While I haven't met anyone who is desperate for a folding phone of their own, many people are nevertheless curious about what such a phone would look like, feel like and operate like. New information out of Bloomberg has unearthed an Aladdin's cave of insights on the upcoming prototype.
The Bloomberg article cites sources 'familiar with the matter' in its update on Samsung's folding phone, nicknamed 'Winner'.
Samsung's folding 'Galaxy X' is one of the industry's worst-kept secrets. The company showed off a prototype at IFA 2018 and explicitly named "foldable OLED smartphones" as one of its key products for the next financial year.
The article gives more details on a phone that thus far has been shrouded in mystery. For one, the actual shape of the phone and its fold is still up for debate, apparently, with designers still deciding between a phone that is longer vertically when opened, and one that is longer horizontally while opened - with both opening like a book.
Their sources say the vertically oriented design is currently more favoured, as it's more ergonomic to hold. This would also come with a small (4 inch) third screen on the front to give access to basic features without requiring you to open the phone properly - so basically it's like a much more high-tech flip phone.
Speaking of flip phones, there is also info about the phone's 'feel'. Supposedly the phone will in fact 'snap' into place like one of the old flip phones, rather than the more flexible bend you might imagine from the 'folding' descriptor.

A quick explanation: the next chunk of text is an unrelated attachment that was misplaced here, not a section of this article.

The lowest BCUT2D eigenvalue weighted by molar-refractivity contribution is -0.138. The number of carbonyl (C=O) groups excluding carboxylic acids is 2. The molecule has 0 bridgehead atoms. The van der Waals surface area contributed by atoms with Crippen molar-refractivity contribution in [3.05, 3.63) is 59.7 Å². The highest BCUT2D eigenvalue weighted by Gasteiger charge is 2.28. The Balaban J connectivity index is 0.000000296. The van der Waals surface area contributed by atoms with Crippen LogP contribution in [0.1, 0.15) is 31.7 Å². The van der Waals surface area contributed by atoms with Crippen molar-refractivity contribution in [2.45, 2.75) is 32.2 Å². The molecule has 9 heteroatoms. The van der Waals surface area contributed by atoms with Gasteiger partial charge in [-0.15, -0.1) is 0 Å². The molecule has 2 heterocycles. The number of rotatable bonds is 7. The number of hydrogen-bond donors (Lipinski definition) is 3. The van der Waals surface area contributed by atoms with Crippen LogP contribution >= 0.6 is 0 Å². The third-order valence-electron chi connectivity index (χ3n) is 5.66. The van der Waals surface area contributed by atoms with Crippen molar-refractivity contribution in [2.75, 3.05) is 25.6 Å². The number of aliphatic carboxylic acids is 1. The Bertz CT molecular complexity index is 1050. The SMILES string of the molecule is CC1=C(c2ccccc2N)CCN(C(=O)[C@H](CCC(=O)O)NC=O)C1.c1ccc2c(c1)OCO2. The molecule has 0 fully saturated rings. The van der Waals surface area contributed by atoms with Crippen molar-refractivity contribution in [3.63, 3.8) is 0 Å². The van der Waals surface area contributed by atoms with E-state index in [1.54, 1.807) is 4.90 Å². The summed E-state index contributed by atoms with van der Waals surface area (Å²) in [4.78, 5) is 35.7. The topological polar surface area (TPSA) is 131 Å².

While the upcoming S10 will have an in-display fingerprint sensor, this new tech isn't quite compatible with the folding screen yet, so won't make an appearance. The screen quality and look may also feel like a step down for anyone who is used to glass screens.
The new phone will use a modified version of Android for its OS, adding another step to the phone's intense R&D period.
Bloomberg's sources have cast doubts on some aspects of the phone's release. Durability is a problem, for example - while prototypes have passed durability testing, this is never guaranteed to hold up through the mass-manufacturing process. It was a similar problem that caused the Galaxy Note battery fires, after all. Sources say the screen can shatter quite dramatically when it does fail.
There are also doubts about how quickly Samsung can get this phone to market and whether it'll even be ready to show at the Samsung Developer Conference in November - despite Samsung's DJ Koh saying otherwise.
While every time we write about this weird-sounding new type of phone, we all wonder who the target market would be, analyst Cliff Maldonaldo gave Bloomberg an alternate answer: Basically that the point isn't to sell phones at all. "If you think about how Samsung can differentiate itself and compete in this market, it’s with hardware,” Maldonado said. “That’s what their forte is, and their foldable phone is about positioning and branding.”